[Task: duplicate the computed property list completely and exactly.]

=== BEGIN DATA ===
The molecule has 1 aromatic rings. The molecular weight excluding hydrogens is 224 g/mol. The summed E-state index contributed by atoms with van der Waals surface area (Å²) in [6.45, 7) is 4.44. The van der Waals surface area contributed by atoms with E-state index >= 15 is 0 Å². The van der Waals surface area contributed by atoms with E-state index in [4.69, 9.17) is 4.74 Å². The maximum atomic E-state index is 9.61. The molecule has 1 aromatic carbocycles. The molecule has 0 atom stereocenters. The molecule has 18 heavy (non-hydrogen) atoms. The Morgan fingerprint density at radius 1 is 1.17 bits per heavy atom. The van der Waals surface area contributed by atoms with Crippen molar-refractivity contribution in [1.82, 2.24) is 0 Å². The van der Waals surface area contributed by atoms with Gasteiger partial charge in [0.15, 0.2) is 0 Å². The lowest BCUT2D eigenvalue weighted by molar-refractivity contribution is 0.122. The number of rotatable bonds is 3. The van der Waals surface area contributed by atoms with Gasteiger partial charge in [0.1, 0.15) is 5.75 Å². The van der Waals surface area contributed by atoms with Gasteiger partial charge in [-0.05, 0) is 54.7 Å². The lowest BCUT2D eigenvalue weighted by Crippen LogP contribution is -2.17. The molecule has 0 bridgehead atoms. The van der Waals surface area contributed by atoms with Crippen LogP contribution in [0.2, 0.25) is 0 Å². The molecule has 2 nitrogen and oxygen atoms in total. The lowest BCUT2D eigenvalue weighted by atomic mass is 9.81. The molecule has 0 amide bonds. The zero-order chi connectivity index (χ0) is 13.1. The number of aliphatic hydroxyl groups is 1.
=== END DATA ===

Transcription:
The molecule has 1 aromatic rings. The molecular weight excluding hydrogens is 224 g/mol. The summed E-state index contributed by atoms with van der Waals surface area (Å²) in [6.45, 7) is 4.44. The van der Waals surface area contributed by atoms with E-state index >= 15 is 0 Å². The van der Waals surface area contributed by atoms with E-state index in [4.69, 9.17) is 4.74 Å². The maximum atomic E-state index is 9.61. The molecule has 1 aromatic carbocycles. The molecule has 0 atom stereocenters. The molecule has 18 heavy (non-hydrogen) atoms. The Morgan fingerprint density at radius 1 is 1.17 bits per heavy atom. The van der Waals surface area contributed by atoms with Crippen molar-refractivity contribution in [1.82, 2.24) is 0 Å². The van der Waals surface area contributed by atoms with Gasteiger partial charge in [0.15, 0.2) is 0 Å². The lowest BCUT2D eigenvalue weighted by molar-refractivity contribution is 0.122. The number of rotatable bonds is 3. The van der Waals surface area contributed by atoms with Gasteiger partial charge in [0.1, 0.15) is 5.75 Å². The van der Waals surface area contributed by atoms with Gasteiger partial charge in [-0.05, 0) is 54.7 Å². The lowest BCUT2D eigenvalue weighted by Crippen LogP contribution is -2.17. The molecule has 0 bridgehead atoms. The van der Waals surface area contributed by atoms with Crippen LogP contribution in [0.2, 0.25) is 0 Å². The molecule has 2 nitrogen and oxygen atoms in total. The lowest BCUT2D eigenvalue weighted by atomic mass is 9.81. The molecule has 0 amide bonds. The zero-order chi connectivity index (χ0) is 13.1. The number of aliphatic hydroxyl groups is 1.